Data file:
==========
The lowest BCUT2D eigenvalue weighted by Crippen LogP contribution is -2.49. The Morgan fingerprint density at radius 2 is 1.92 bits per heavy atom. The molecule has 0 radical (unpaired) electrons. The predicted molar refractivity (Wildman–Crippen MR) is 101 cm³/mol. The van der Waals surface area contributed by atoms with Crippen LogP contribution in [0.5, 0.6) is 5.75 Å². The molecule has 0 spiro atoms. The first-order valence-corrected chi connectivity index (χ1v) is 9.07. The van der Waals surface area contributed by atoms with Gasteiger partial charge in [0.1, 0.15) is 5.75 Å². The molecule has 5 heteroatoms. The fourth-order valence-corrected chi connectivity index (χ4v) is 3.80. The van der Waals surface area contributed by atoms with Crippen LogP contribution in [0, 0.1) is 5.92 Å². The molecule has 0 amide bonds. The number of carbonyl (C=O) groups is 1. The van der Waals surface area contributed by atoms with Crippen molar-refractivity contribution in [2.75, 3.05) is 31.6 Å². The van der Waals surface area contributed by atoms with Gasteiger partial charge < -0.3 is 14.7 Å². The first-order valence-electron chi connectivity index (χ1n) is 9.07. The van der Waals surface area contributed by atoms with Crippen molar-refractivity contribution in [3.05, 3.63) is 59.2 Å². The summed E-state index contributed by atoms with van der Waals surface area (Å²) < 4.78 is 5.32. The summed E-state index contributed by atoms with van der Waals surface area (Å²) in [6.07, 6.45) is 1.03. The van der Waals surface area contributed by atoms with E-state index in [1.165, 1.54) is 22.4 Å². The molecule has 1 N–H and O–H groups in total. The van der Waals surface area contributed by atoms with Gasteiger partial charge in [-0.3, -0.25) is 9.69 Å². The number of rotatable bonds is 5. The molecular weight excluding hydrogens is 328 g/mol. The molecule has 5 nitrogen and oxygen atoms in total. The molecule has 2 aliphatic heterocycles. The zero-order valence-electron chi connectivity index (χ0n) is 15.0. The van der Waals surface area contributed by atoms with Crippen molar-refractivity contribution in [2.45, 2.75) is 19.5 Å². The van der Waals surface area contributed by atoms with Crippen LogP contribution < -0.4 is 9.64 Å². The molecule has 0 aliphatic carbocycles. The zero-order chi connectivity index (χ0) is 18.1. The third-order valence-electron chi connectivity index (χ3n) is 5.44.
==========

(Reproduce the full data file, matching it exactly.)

The lowest BCUT2D eigenvalue weighted by Crippen LogP contribution is -2.49. The Morgan fingerprint density at radius 2 is 1.92 bits per heavy atom. The molecule has 0 radical (unpaired) electrons. The predicted molar refractivity (Wildman–Crippen MR) is 101 cm³/mol. The van der Waals surface area contributed by atoms with Crippen LogP contribution in [0.5, 0.6) is 5.75 Å². The molecule has 0 spiro atoms. The first-order valence-corrected chi connectivity index (χ1v) is 9.07. The van der Waals surface area contributed by atoms with Gasteiger partial charge in [0.1, 0.15) is 5.75 Å². The molecule has 5 heteroatoms. The fourth-order valence-corrected chi connectivity index (χ4v) is 3.80. The van der Waals surface area contributed by atoms with Crippen LogP contribution in [0, 0.1) is 5.92 Å². The molecule has 0 amide bonds. The number of carbonyl (C=O) groups is 1. The van der Waals surface area contributed by atoms with Crippen molar-refractivity contribution in [2.75, 3.05) is 31.6 Å². The van der Waals surface area contributed by atoms with Gasteiger partial charge < -0.3 is 14.7 Å². The first-order valence-electron chi connectivity index (χ1n) is 9.07. The van der Waals surface area contributed by atoms with Crippen molar-refractivity contribution in [3.05, 3.63) is 59.2 Å². The summed E-state index contributed by atoms with van der Waals surface area (Å²) < 4.78 is 5.32. The summed E-state index contributed by atoms with van der Waals surface area (Å²) in [6.07, 6.45) is 1.03. The van der Waals surface area contributed by atoms with E-state index in [1.165, 1.54) is 22.4 Å². The molecule has 1 N–H and O–H groups in total. The van der Waals surface area contributed by atoms with Gasteiger partial charge in [-0.3, -0.25) is 9.69 Å². The number of rotatable bonds is 5. The molecular weight excluding hydrogens is 328 g/mol. The molecule has 5 nitrogen and oxygen atoms in total. The molecule has 2 aliphatic heterocycles. The zero-order valence-electron chi connectivity index (χ0n) is 15.0. The van der Waals surface area contributed by atoms with Crippen molar-refractivity contribution in [2.45, 2.75) is 19.5 Å². The van der Waals surface area contributed by atoms with Crippen LogP contribution < -0.4 is 9.64 Å². The molecule has 0 aliphatic carbocycles. The zero-order chi connectivity index (χ0) is 18.1. The third-order valence-electron chi connectivity index (χ3n) is 5.44.